Jim Beam, maker of bourbon, has been doing a lot of wishful thinking in public. In an ad that Jim Beam has been blasting on ESPN sports talk radio for several months now, the deep-throated announcer describes how great it feels when “men get together for a cocktail, to talk sports…..”
Doesn’t it seem a little weird to the eye to read about men getting “together for a cocktail?” It sounds even weirder to the ear, and for a reason. The narrator in the commercial is speaking a language sometimes called conversational English, and in conversational English men do not get together “for cocktails.” Even when they’re having mixed drinks, virtually everyone will say they are getting together “for a drink” or more often, “for a beer.” The exception would be to get together for a “cocktail party,” which is understood as an event for couples, not men interested in talking about sports, as is the situation described in the ad.
By using the term “getting together for cocktails” Jim Beam endeavors to recreate reality, or perhaps better, to create a new reality. On the surface it seems to be corporate wishful thinking at its worse: an attempt to use words to paint the picture of reality that you want to see: in this case, men hanging around the TV room throwing some BS around and downing some cocktails.
Corporations and governments often substitute or create new language in an attempt to change reality or our perception of reality. Typically, though, the method is to create a new word to describe a product, service, event or experience, for example, “pre-owned cars” or “police actions” (which is how the Korean War was described for years).
In Jim Beam’s case, the ad is using language to recreate the situation in which the product is used. “Let’s have a cocktail” replaces “Let’s get a beer” in the mythical interchange between real men ready to kick back and relax with some alcohol.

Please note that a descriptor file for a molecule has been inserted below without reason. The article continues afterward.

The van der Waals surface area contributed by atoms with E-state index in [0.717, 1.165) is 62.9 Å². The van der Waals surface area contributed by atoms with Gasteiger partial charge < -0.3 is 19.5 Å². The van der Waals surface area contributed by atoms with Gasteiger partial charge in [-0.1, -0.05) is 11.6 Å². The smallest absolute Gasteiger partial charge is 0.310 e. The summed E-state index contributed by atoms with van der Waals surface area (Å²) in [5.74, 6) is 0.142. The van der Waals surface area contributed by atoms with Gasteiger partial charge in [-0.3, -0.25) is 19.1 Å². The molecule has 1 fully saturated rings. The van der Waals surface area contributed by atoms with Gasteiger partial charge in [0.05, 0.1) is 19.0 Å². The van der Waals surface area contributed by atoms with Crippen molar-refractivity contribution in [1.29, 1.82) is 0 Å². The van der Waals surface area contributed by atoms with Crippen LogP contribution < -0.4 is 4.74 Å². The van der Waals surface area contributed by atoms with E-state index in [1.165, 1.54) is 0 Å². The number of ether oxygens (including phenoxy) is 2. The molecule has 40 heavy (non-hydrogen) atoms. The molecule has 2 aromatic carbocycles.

Once I decided to write a blog entry about this ad, I went to the Jim Beam website. The website seems to be designed to appeal to young men, specifically to young men who drink beer. The home page features Kid Rock, a musician one associates more with a football game or the meeting of a motorcycle club than with sipping a Manhattan on the Upper East Side. One of the menu links takes you to its sports tie-in with ESPN called “The Next Round.” The theme of the TV ads you see on the website is “Guys Never Change. Neither Do We.”
Jim Beam’s strategy is clearly to change the behavior of the youthful pack male who swills beer by encouraging them to have a bourbon-based drink instead. Jim-B has selected the audience that marketers have been chasing with a vengeance on sports programming for decades. I won’t question the decision of Jim Beam’s ad mavens and mavenesses to pursue this strategy. I haven’t seen the consumer research (although I do remember seeing a survey several years ago that showed that in good times drinkers trade up to more expensive stuff and in bad times they trade down.)
But in general, I think ads like the Jim Beam radio spot that attempt to deform reality are less successful than those that try to reform it, e.g., an ad in which a group of guys decide to get together for a cocktail instead of a beer for a change of pace, and then decide they like it.